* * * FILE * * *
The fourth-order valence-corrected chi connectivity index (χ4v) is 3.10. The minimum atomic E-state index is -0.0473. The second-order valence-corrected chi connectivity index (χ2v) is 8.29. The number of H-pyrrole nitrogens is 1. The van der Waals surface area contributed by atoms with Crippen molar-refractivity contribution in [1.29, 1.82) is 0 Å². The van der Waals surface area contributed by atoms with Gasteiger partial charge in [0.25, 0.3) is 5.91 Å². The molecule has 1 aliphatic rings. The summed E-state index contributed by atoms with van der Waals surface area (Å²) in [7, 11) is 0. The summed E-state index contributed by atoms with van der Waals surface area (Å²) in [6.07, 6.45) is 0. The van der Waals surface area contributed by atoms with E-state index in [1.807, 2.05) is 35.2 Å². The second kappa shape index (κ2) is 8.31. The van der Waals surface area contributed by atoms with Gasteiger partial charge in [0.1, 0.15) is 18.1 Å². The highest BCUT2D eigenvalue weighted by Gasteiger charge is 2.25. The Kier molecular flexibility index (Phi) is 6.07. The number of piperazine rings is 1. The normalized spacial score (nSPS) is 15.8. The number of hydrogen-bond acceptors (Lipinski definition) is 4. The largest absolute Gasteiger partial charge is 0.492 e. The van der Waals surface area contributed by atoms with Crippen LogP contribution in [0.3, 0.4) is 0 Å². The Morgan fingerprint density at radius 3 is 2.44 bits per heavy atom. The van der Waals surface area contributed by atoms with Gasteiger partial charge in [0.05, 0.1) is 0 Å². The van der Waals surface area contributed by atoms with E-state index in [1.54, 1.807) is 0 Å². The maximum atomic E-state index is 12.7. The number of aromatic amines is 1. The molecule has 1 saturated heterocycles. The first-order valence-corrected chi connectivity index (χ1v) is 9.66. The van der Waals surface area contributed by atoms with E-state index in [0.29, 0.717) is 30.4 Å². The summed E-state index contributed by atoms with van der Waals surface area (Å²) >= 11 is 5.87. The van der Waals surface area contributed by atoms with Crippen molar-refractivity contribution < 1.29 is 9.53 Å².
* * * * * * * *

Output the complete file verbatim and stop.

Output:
The fourth-order valence-corrected chi connectivity index (χ4v) is 3.10. The minimum atomic E-state index is -0.0473. The second-order valence-corrected chi connectivity index (χ2v) is 8.29. The number of H-pyrrole nitrogens is 1. The van der Waals surface area contributed by atoms with Crippen molar-refractivity contribution in [1.29, 1.82) is 0 Å². The van der Waals surface area contributed by atoms with Gasteiger partial charge in [0.25, 0.3) is 5.91 Å². The molecule has 1 aliphatic rings. The summed E-state index contributed by atoms with van der Waals surface area (Å²) in [7, 11) is 0. The summed E-state index contributed by atoms with van der Waals surface area (Å²) in [6.07, 6.45) is 0. The van der Waals surface area contributed by atoms with E-state index in [1.807, 2.05) is 35.2 Å². The second kappa shape index (κ2) is 8.31. The van der Waals surface area contributed by atoms with Gasteiger partial charge in [0.1, 0.15) is 18.1 Å². The highest BCUT2D eigenvalue weighted by Gasteiger charge is 2.25. The Kier molecular flexibility index (Phi) is 6.07. The number of piperazine rings is 1. The normalized spacial score (nSPS) is 15.8. The number of hydrogen-bond acceptors (Lipinski definition) is 4. The largest absolute Gasteiger partial charge is 0.492 e. The van der Waals surface area contributed by atoms with Crippen LogP contribution in [0.3, 0.4) is 0 Å². The Morgan fingerprint density at radius 3 is 2.44 bits per heavy atom. The van der Waals surface area contributed by atoms with Gasteiger partial charge in [0.05, 0.1) is 0 Å². The van der Waals surface area contributed by atoms with E-state index in [1.54, 1.807) is 0 Å². The maximum atomic E-state index is 12.7. The number of aromatic amines is 1. The molecule has 1 saturated heterocycles. The first-order valence-corrected chi connectivity index (χ1v) is 9.66. The van der Waals surface area contributed by atoms with E-state index in [0.29, 0.717) is 30.4 Å². The summed E-state index contributed by atoms with van der Waals surface area (Å²) >= 11 is 5.87. The van der Waals surface area contributed by atoms with Crippen molar-refractivity contribution < 1.29 is 9.53 Å².